Note on clauses: These clauses contain provisions relating to the registration of collective trademarks which are new. These provisions provide for registration of a collective mark which belongs to a group or association of person and the use thereof is reserved for members of a group or association of persons.

The collective marks serve to distinguish the characteristic features of the products or services which are offered by those enterprises. It may be owned by the association that may not use the collective marks but whose members may use the same. The association ensures the compliance of certain quality standards by the members who may use the collective mark if they comply with the requirements prescribed concerning its value. The primary function of a collective mark is to indicate a trade connection with the proprietor association or organization.

Comments:

Sub-section (1) of section 61 enacts that the provisions of this act shall apply to collective marks, subject to the provisions.

The collective mark is defined to mean a trademark which distinguishes the goods or services of a member of an association of person who is not being in a partnership within the meaning of the Indian partnership act, which is the proprietor of the mark from those of others, vide section 2(1)(g).

Section 2(1)(zb) defines trademark means a mark capable of being represented graphically and which is capable of distinguishing the goods or services of one person from those of others and “In harmony with the definition of collective mark, sub-section(2) of section 61 expressly enacts that in relation to a collective mark, the reference in clause (zb) of sub-section(1 of section 2 to distinguishing the goods or services of one person from those of others shall be construed as a reference to distinguishing the goods or services of members of an association of persons which is the proprietor of the mark from those of others.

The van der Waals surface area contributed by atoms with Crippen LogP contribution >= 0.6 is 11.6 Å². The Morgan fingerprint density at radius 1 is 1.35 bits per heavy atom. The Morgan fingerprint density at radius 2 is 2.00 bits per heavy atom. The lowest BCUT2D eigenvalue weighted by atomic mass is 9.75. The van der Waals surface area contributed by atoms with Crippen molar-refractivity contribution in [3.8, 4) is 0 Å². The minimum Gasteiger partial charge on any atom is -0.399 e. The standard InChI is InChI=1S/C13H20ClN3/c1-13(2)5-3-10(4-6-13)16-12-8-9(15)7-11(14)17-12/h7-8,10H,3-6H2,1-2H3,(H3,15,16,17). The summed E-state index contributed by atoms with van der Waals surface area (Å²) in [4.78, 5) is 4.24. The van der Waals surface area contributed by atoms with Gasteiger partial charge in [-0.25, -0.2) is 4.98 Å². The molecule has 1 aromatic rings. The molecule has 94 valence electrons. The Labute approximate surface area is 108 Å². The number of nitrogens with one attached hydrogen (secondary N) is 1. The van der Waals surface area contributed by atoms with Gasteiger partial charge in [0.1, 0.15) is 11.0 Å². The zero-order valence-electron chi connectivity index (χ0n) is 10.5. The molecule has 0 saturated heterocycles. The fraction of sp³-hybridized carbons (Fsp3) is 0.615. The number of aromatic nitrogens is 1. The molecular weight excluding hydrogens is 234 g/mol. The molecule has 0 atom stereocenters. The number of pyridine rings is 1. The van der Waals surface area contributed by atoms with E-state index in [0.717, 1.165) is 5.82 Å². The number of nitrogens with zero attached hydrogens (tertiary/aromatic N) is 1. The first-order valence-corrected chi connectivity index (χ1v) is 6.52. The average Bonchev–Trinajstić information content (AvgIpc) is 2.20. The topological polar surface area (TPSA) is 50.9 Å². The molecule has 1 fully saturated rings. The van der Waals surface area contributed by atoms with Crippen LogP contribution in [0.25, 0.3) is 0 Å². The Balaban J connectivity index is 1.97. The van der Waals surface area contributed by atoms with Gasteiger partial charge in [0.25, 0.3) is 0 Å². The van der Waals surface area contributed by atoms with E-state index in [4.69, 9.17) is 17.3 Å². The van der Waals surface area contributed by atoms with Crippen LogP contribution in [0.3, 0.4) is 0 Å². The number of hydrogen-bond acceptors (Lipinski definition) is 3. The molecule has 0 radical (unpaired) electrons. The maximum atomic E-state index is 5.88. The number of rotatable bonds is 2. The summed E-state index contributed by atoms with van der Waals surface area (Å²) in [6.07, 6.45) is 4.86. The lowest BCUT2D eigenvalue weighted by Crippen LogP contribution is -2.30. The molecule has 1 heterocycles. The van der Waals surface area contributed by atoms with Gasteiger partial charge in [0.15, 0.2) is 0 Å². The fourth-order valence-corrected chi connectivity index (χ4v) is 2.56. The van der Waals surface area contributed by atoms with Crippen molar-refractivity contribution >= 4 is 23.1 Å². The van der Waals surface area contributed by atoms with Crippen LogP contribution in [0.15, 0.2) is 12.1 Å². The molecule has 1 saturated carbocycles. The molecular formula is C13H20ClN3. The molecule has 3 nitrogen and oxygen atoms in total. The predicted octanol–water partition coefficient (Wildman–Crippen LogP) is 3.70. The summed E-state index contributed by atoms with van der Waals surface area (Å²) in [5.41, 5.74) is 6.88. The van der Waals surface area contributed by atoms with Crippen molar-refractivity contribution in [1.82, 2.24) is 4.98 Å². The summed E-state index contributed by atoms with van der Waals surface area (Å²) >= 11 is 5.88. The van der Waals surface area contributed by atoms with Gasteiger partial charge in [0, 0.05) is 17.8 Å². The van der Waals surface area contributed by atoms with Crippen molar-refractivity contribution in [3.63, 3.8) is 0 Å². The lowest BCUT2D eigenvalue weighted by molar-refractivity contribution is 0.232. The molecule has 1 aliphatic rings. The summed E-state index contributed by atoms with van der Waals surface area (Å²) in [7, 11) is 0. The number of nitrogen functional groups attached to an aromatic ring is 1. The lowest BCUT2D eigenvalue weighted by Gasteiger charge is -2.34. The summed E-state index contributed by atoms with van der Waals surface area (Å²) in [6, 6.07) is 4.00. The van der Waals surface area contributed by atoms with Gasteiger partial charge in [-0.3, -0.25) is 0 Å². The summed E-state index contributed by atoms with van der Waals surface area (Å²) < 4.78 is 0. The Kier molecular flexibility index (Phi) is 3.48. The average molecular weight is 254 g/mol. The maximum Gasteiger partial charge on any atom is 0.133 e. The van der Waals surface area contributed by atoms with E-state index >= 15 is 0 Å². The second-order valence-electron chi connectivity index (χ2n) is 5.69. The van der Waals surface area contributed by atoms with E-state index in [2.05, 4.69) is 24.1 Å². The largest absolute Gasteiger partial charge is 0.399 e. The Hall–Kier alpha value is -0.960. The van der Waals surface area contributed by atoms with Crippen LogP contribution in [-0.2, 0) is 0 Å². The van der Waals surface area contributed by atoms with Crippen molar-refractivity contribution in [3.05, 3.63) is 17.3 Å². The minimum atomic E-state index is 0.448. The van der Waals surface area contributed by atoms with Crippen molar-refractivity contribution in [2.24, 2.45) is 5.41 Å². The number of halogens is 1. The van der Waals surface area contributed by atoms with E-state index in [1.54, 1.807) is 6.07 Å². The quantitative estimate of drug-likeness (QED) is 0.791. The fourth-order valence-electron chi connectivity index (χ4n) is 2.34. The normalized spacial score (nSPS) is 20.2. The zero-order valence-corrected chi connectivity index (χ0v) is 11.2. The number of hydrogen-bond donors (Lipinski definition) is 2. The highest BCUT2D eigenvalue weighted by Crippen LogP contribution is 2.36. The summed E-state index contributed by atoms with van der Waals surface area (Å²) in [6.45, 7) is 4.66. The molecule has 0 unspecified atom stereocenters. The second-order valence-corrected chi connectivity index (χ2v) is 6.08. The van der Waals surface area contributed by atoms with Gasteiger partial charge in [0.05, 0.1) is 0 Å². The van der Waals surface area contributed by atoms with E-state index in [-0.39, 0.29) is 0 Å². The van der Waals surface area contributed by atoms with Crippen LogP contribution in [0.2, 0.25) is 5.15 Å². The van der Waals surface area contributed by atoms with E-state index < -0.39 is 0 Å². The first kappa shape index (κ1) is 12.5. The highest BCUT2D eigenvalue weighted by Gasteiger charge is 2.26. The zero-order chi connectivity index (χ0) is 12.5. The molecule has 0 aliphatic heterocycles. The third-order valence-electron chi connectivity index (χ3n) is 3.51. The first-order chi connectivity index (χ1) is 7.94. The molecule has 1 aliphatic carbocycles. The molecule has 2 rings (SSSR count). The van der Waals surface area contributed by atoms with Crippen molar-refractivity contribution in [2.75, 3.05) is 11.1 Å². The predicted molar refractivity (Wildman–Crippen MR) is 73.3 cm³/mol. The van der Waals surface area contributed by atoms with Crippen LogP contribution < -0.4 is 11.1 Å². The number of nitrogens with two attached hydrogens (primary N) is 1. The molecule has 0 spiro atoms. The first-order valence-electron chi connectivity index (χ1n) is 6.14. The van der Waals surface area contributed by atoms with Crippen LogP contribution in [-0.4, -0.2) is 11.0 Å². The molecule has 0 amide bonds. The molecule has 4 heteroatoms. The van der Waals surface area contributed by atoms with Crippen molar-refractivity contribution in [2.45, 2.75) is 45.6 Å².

The entire definition of trademark applies to collective mark subject to the above and the special provisions contained in section 61 to 68. Consequently, the mark must be capable of being represented graphically and meet other requirements as are applicable to the registration of trademarks in general.

Proprietorship of a collective mark:

A collective mark is to be owned by an association of person, not being a partnership. In the absence of any explicit provision about the type of association which can own a collective mark, it may be useful to refer an article 64(1) of the community trademark regulations which runs thus:

Association of manufacturers, producers, suppliers of services, or traders, which under the terms of the law governing them, have the capacity in their own name to have rights and obligations of all kinds, to make contracts or accomplish other legal acts and sue and be sued as well as legal persons governed by public law.

Collective mark not to be misleading as to character or significance:

The collective mark would not be registered if it is likely to deceive or cause confusion on the part of public in particular if it is likely to be taken something other than a collective mark, and in such a case, the registrar requires a mark which in respect of the application is made for registration comprises some indication that it is a collective mark.